In my last post I switched from screening for current ratio to using a filter for quick ratio. Today, I would like to address another change in screener filters - dividends.
When I first started using the set of screener filters that met my criteria for profitable, well-run companies, I noted that focusing on returns, profit margin and debt management left us with a lot of companies - in the neighborhood of 950. In applying a specific targeted dividend yield, we could cut that number dramatically, but I don't really think targeting a specific div yield is a good idea.
As it is, dividend yield is false data. Companies do not explicitly say "we will maintain a dividend yield of X%." Dividends are always expressed as an actual amount of money to be paid per share. Dividend yield comes from dividing the paid dividend by the present share price. This is because dividends are paid on the basis of share ownership, not share price; share price, after all, is variable, and is subject to wide fluctuations over any given period of time - something not always within the power of the company to control.
Keeping this in mind, as it turns out, one can achieve a dividend yield of, say, 4% on a dividend of $0.80 for a share at the price of $20.00. Let that share price increase to $40.00, and that same $0.80 dividend represents a yield of 2%. If the share suddenly drops to $10.00, the yield jumps to 8%. However, each share, whether bought at $20, $40 or $10, only receives $0.80. What matters to the individual investor is the yield at the time they bought their shares.
I bought 100 shares of PFE @ around $21. The div is $0.88, or - at the price I paid - about a 4.2% yield. PFE recently traded above $25, where the div was represented at a 3.5% yield. I still get a 4.2% yield, however, because I bought @ $21. Someone buying @ $25 will only get a 3.5% yield. But we both get the same $.88 per share dividend payment.
With this in mind, it is not really worthwhile to look for a specific yield on a screener (unless you are looking to maximize yield-per-share price). What does count, however, is whether the company in question can actually pay the dividend, or at least whether the company can pay the dividend from its earnings, rather than gradually depleting its assets to compensate for shortages.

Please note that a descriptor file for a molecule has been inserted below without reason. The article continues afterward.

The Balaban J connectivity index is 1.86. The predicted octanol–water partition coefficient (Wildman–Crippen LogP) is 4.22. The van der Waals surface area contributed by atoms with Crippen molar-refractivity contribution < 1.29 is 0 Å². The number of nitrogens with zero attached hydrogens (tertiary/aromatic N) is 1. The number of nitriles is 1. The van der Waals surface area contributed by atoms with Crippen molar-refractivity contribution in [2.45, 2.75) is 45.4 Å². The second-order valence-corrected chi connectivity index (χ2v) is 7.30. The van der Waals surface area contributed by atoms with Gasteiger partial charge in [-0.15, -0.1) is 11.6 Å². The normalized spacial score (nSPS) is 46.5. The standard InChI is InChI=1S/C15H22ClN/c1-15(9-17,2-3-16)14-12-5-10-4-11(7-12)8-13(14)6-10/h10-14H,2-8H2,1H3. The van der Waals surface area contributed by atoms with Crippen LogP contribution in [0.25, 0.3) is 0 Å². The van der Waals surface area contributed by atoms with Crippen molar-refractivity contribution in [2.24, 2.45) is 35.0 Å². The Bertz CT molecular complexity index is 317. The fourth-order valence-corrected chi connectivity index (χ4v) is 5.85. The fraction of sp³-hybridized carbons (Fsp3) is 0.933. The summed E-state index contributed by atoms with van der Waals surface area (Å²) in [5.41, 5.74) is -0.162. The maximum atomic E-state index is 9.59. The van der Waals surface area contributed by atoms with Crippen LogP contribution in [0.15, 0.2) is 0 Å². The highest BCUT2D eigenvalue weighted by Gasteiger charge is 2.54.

This is why I have started focusing on dividend coverage - the extent to which EPS covers dividend payments, coverage being equal to the EPS divided by the dividend. If (EPS / Div) > 1, then the company is earning more than enough to pay its dividends. However, if (EPS / Div) < 1, then the company is faced with a choice: cut the dividend, or accrete funds from some other source (i.e., assets).
Major problem: "dividend coverage" is not a ratio typically used in the U.S.; it is more customary in England. In the United States, the similar concept is "payout ratio," which is determined by dividing the dividend payment by the EPS - the inverse of the dividend coverage. What makes this something of a problem (at least, for me) is that while the higher the dividend cover the better, the reverse is true for payout ratio - the lower the ratio the better. Ideally, you want to see a payout ratio of 100(%) or lower. Anything over 100 means the company's earnings do not cover the dividend.
I do think it is relevant to identifying an effective investment (having whatever yield) to be able to determine if the company being investigated is able to cover its dividends. Since the U.S. insists on doing things differently than the more sensible British, I propose to add "payout ratio" to my screener criteria, screening to make sure that dividends are covered.
This leaves us with the following criteria:
ROE > 1 (ROE, ROA & ROI could also be set at "> 0")
ROA > 1
ROI > 1
Net Profit Margin > 0
Quick Ratio > 1
Performance YTD > 0
Performance Q >0
Payout Ratio < 101
Disclosure: I am long PFE.